Antimicrobial agents which may be used in addition to octoxyglycerin according to the invention include biguanides and phenols. Biguanides may be used in concentrations between about 0.05 and 4 percent and preferably between about 0.05 and 2 percent. Examples of suitable biguanides include polyhexamethylene biguanide (PHMB) at concentrations between about 0.3 and 1 percent, alexidine at concentrations between about 0.05 and 2 percent, and chlorhexidine compounds at concentrations between about 0.05 and 4 percent and preferably between about 0.05 and 1 percent. A chlorhexidine compound, as that term is used herein, includes chlorhexidine free base as well as chlorhexidine salts, including, but not limited to, chlorhexidine diacetate (also known as “chlorhexidine acetate”), chlorhexidine digluconate (also known as “chlorhexidine gluconate”), chlorhexidine palmitate, chlorhexidine diphosphanilate, chlorhexidine dihydrochloride, chlorhexidine dichloride, chlorhexidine dihydroiodide, chlorhexidine diperchlorate, chlorhexidine dinitrate, chlorhexidine sulfate, chlorhexidine sulfite, chlorhexidine thiosulfate, chlorhexidine di-acid phosphate, chlorhexidine difluorophosphate, chlorhexidine diformate, chlorhexidine dipropionate, chlorhexidine di-iodobutyrate, chlorhexidine di-n-valerate, chlorhexidine dicaproate, chlorhexidine malonate, chlorhexidine succinate, chlorhexidine malate, chlorhexidine tartrate, chlorhexidine dimonoglycolate, chlorhexidine monodiglycolate, chlorhexidine dilactate, chlorhexidine di-alpha-hydroxyisobutyrate, chlorhexidine diglucoheptonate, chlorhexidine di-isothionate, chlorhexidine dibenzoate, chlorhexidine dicinnamate, chlorhexidine dimandelate, chlorhexidine di-isophthalate, chlorhexidine di-2-hydroxynapthoate, and chlorhexidine embonate. Most preferably, the chlorhexidine compound is chlorhexidine digluconate a concentration between 0.05 and 4 percent.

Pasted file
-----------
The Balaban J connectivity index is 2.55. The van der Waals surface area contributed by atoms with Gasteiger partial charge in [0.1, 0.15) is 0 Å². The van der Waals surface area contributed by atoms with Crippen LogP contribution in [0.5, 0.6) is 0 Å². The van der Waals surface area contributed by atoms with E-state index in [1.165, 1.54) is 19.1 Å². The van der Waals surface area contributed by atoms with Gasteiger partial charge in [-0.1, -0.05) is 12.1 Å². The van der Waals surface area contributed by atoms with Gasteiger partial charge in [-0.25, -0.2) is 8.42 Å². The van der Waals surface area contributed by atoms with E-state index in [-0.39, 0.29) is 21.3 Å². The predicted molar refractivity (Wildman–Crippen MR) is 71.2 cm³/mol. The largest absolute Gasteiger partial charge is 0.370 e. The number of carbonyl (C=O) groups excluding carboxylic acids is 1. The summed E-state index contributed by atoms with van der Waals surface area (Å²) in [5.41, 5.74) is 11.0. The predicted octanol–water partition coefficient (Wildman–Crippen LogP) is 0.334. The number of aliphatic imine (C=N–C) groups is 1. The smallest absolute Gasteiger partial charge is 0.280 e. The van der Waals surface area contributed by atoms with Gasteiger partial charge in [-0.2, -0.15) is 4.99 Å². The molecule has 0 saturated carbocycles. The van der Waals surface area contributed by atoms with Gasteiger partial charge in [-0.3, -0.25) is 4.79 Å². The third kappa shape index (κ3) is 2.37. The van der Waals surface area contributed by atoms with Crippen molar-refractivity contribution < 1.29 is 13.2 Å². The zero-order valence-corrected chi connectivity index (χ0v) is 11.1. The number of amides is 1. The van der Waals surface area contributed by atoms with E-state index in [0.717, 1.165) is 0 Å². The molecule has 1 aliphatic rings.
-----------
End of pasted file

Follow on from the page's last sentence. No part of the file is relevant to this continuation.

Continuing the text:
Phenols (phenol derivatives) which may be used according to the invention include, but are not limited to, 2-hydroxyphenol compounds such as triclosan (2,4,4′-trichloro-2′-hydroxydiphenyl ether, also available as IRGASAN DP300 from Ciba Specialty Chemicals Corp, Greensboro, N.C.) and 2,2′-dihydroxy-5,5′-dibromo-diphenyl ether; p-nitrophenol, picric acid, xylenol, phenoxyethanol, chlorinated phenols such as parachlorometaxylenol, p-chloro-o-benzylphenol and -dichlorophenol, cresols such as p-chloro-m-cresol, pyrocatechol, resorcinol, 4-n-hexylresorcinol, pryogallol, phloroglucin, carvacrol, thymol, p-chlorothymol, o-phenylphenol, o-benzylphenol, phenol, 4-ethylphenol, 4-phenolsulfonic acids, hexachlorophene, tetrachlorophene, dichlorophen, 2,3-dihydroxy-5,5′-dichlorophenyl sulfide, 2,2′-dihydroxy-3,3′,5,5′-tetrachlorodiphenyl sulfide, 2,2′-dihydroxy-3,3′,5,5′,6,6′-hexachlorodiphenyl sulfide and 3,3′-dibromo-5,5′-dichloro-2,2′-dihydroxydiphenylamine. Preferred is triclosan at a concentration of between about 0.1 and 2 percent and most preferably between about 0.3 and 1 percent. Other phenols may be comprised at concentrations of between about 0.3 and 2 percent, but preferably at concentrations equivalent in potency against S. aureus as between 0.3 and 1 percent triclosan.